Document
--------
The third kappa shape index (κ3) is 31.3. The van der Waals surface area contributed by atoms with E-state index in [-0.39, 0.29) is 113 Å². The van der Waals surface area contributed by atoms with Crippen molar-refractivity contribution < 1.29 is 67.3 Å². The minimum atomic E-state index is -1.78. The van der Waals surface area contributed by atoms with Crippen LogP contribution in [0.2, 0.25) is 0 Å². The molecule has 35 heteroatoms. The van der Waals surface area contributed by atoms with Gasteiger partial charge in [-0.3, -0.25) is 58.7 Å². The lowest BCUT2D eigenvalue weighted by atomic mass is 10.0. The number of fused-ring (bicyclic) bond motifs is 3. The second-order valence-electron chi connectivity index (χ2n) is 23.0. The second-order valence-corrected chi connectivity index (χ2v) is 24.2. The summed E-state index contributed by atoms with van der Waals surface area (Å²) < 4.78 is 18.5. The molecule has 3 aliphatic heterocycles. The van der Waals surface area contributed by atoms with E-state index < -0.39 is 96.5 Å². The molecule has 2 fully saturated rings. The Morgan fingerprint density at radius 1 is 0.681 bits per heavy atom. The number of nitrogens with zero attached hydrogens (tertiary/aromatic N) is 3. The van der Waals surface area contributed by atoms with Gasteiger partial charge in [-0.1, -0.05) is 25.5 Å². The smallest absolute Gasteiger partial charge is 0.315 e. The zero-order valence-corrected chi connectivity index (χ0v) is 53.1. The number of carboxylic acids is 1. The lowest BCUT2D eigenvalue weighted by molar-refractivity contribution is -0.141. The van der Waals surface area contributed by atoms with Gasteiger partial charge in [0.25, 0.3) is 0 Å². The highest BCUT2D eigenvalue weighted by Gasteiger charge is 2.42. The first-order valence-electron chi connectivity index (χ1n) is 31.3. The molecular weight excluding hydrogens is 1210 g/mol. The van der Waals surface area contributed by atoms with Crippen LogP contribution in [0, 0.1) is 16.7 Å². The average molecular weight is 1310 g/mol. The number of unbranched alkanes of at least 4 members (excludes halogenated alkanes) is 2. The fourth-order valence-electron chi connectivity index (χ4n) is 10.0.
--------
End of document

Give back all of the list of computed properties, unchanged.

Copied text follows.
The third kappa shape index (κ3) is 31.3. The van der Waals surface area contributed by atoms with E-state index in [-0.39, 0.29) is 113 Å². The van der Waals surface area contributed by atoms with Crippen molar-refractivity contribution < 1.29 is 67.3 Å². The minimum atomic E-state index is -1.78. The van der Waals surface area contributed by atoms with Crippen LogP contribution in [0.2, 0.25) is 0 Å². The molecule has 35 heteroatoms. The van der Waals surface area contributed by atoms with Gasteiger partial charge in [-0.3, -0.25) is 58.7 Å². The lowest BCUT2D eigenvalue weighted by atomic mass is 10.0. The number of fused-ring (bicyclic) bond motifs is 3. The second-order valence-electron chi connectivity index (χ2n) is 23.0. The second-order valence-corrected chi connectivity index (χ2v) is 24.2. The summed E-state index contributed by atoms with van der Waals surface area (Å²) < 4.78 is 18.5. The molecule has 3 aliphatic heterocycles. The van der Waals surface area contributed by atoms with E-state index < -0.39 is 96.5 Å². The molecule has 2 fully saturated rings. The Morgan fingerprint density at radius 1 is 0.681 bits per heavy atom. The number of nitrogens with zero attached hydrogens (tertiary/aromatic N) is 3. The van der Waals surface area contributed by atoms with Gasteiger partial charge in [-0.1, -0.05) is 25.5 Å². The smallest absolute Gasteiger partial charge is 0.315 e. The zero-order valence-corrected chi connectivity index (χ0v) is 53.1. The number of carboxylic acids is 1. The lowest BCUT2D eigenvalue weighted by molar-refractivity contribution is -0.141. The van der Waals surface area contributed by atoms with Gasteiger partial charge in [0.25, 0.3) is 0 Å². The highest BCUT2D eigenvalue weighted by Gasteiger charge is 2.42. The first-order valence-electron chi connectivity index (χ1n) is 31.3. The molecular weight excluding hydrogens is 1210 g/mol. The van der Waals surface area contributed by atoms with Crippen LogP contribution in [0, 0.1) is 16.7 Å². The average molecular weight is 1310 g/mol. The number of unbranched alkanes of at least 4 members (excludes halogenated alkanes) is 2. The fourth-order valence-electron chi connectivity index (χ4n) is 10.0.